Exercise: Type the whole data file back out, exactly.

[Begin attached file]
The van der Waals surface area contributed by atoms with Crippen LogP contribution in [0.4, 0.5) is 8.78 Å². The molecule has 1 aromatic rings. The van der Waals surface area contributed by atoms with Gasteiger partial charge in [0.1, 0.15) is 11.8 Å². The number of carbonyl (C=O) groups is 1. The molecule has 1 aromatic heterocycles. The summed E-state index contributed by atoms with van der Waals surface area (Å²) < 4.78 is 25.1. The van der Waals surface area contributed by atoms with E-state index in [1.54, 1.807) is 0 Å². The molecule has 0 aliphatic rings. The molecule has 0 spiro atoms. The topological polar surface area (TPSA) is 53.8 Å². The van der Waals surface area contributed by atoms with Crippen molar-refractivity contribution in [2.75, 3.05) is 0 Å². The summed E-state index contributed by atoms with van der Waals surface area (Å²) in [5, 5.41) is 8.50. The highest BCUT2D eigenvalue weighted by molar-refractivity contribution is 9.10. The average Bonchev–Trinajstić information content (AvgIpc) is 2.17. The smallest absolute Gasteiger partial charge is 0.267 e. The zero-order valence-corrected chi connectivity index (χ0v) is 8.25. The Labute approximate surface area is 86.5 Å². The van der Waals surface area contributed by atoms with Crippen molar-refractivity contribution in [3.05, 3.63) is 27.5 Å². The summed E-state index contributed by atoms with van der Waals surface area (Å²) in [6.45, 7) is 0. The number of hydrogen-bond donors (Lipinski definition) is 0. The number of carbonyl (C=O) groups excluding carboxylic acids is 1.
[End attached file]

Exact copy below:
The van der Waals surface area contributed by atoms with Crippen LogP contribution in [0.4, 0.5) is 8.78 Å². The molecule has 1 aromatic rings. The van der Waals surface area contributed by atoms with Gasteiger partial charge in [0.1, 0.15) is 11.8 Å². The number of carbonyl (C=O) groups is 1. The molecule has 1 aromatic heterocycles. The summed E-state index contributed by atoms with van der Waals surface area (Å²) < 4.78 is 25.1. The van der Waals surface area contributed by atoms with E-state index in [1.54, 1.807) is 0 Å². The molecule has 0 aliphatic rings. The molecule has 0 spiro atoms. The topological polar surface area (TPSA) is 53.8 Å². The van der Waals surface area contributed by atoms with Crippen molar-refractivity contribution in [2.75, 3.05) is 0 Å². The summed E-state index contributed by atoms with van der Waals surface area (Å²) in [5, 5.41) is 8.50. The highest BCUT2D eigenvalue weighted by molar-refractivity contribution is 9.10. The average Bonchev–Trinajstić information content (AvgIpc) is 2.17. The smallest absolute Gasteiger partial charge is 0.267 e. The zero-order valence-corrected chi connectivity index (χ0v) is 8.25. The Labute approximate surface area is 86.5 Å². The van der Waals surface area contributed by atoms with Crippen molar-refractivity contribution in [3.05, 3.63) is 27.5 Å². The summed E-state index contributed by atoms with van der Waals surface area (Å²) in [6.45, 7) is 0. The number of hydrogen-bond donors (Lipinski definition) is 0. The number of carbonyl (C=O) groups excluding carboxylic acids is 1.